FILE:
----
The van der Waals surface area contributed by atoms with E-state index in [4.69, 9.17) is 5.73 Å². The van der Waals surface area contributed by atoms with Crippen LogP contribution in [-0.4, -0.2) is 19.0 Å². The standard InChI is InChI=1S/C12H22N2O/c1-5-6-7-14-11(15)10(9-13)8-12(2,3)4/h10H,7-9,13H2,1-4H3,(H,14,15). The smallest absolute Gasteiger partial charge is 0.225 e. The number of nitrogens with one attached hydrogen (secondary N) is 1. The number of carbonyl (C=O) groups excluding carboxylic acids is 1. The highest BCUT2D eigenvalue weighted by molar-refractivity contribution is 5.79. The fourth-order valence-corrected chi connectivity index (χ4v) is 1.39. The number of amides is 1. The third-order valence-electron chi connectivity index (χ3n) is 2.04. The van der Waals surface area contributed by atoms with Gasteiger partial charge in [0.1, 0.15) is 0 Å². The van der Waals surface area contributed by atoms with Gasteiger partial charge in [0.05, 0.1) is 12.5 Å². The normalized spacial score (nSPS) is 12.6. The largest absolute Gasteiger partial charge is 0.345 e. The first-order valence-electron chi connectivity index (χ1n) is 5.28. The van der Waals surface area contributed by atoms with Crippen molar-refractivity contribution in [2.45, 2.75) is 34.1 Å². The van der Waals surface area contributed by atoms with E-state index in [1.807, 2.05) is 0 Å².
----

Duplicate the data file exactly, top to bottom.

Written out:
The van der Waals surface area contributed by atoms with E-state index in [4.69, 9.17) is 5.73 Å². The van der Waals surface area contributed by atoms with Crippen LogP contribution in [-0.4, -0.2) is 19.0 Å². The standard InChI is InChI=1S/C12H22N2O/c1-5-6-7-14-11(15)10(9-13)8-12(2,3)4/h10H,7-9,13H2,1-4H3,(H,14,15). The smallest absolute Gasteiger partial charge is 0.225 e. The number of nitrogens with one attached hydrogen (secondary N) is 1. The number of carbonyl (C=O) groups excluding carboxylic acids is 1. The highest BCUT2D eigenvalue weighted by molar-refractivity contribution is 5.79. The fourth-order valence-corrected chi connectivity index (χ4v) is 1.39. The number of amides is 1. The third-order valence-electron chi connectivity index (χ3n) is 2.04. The van der Waals surface area contributed by atoms with Gasteiger partial charge in [0.1, 0.15) is 0 Å². The van der Waals surface area contributed by atoms with Gasteiger partial charge in [0.05, 0.1) is 12.5 Å². The normalized spacial score (nSPS) is 12.6. The largest absolute Gasteiger partial charge is 0.345 e. The first-order valence-electron chi connectivity index (χ1n) is 5.28. The van der Waals surface area contributed by atoms with Crippen molar-refractivity contribution in [2.45, 2.75) is 34.1 Å². The van der Waals surface area contributed by atoms with E-state index in [1.807, 2.05) is 0 Å².